By Brian K. Sullivan
Only these eyes aren’t human. They don’t blink or take breaks, and guided by artificial intelligence they can tell the difference between a dust cloud, an insect swarm and a plume of smoke that demands quick attention. In Brazil, the devices help keep mining giant Vale working, and protect trees for pulp and paper producer Suzano.
The equipment includes optical and thermal cameras, as well as spectrometric systems that identify the chemical makeup of substances. By linking them to artificial intelligence, a small Portugal-based company working with IBM Corp. believes it can help tame the often unpredictable affects of climate change. Others are using AI to predict dangerous hail storms, and studying how it can help find victims in bad weather.
Along with analyzing the data from on site, the device’s artificial intelligence will weigh similar events captured by the system over time. It will also use IBM’s Watson supercomputer to visually evaluate what it sees and forecasts from its Weather Company to predict how the fire might spread.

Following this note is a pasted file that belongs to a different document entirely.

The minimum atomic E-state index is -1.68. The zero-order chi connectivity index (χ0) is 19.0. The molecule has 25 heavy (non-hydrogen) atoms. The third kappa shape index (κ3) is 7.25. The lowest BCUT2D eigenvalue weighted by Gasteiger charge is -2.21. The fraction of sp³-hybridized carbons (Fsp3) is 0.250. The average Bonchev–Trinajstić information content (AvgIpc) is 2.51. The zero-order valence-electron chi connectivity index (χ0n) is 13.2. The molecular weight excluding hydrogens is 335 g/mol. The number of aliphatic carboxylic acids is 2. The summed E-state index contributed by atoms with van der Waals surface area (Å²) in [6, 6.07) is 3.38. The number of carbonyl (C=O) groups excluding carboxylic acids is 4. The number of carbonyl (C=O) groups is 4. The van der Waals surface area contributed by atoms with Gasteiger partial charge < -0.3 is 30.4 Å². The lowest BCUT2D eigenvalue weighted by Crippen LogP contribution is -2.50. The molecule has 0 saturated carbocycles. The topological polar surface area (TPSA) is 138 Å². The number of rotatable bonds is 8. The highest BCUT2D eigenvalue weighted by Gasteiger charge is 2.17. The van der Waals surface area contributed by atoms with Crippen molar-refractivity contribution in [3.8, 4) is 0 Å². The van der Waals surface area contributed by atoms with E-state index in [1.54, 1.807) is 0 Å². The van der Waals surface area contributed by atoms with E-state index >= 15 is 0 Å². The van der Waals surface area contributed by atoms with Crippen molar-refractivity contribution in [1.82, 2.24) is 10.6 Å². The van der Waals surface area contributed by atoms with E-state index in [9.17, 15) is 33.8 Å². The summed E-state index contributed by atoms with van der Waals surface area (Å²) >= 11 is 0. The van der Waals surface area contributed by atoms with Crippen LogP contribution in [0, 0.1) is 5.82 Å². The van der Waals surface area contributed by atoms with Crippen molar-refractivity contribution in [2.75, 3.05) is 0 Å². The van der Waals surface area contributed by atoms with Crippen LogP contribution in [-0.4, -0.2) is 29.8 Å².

Artificial intelligence and machine learning programs are being used in other weather and climate related applications as well. For instance, defense and aerospace giant Raytheon has begun to explore AI’s use to coordinate rescues in the aftermath of disasters, said Todd Probert, a vice president with the company.
Photo: Bloomberg Photo By Darryl Dyck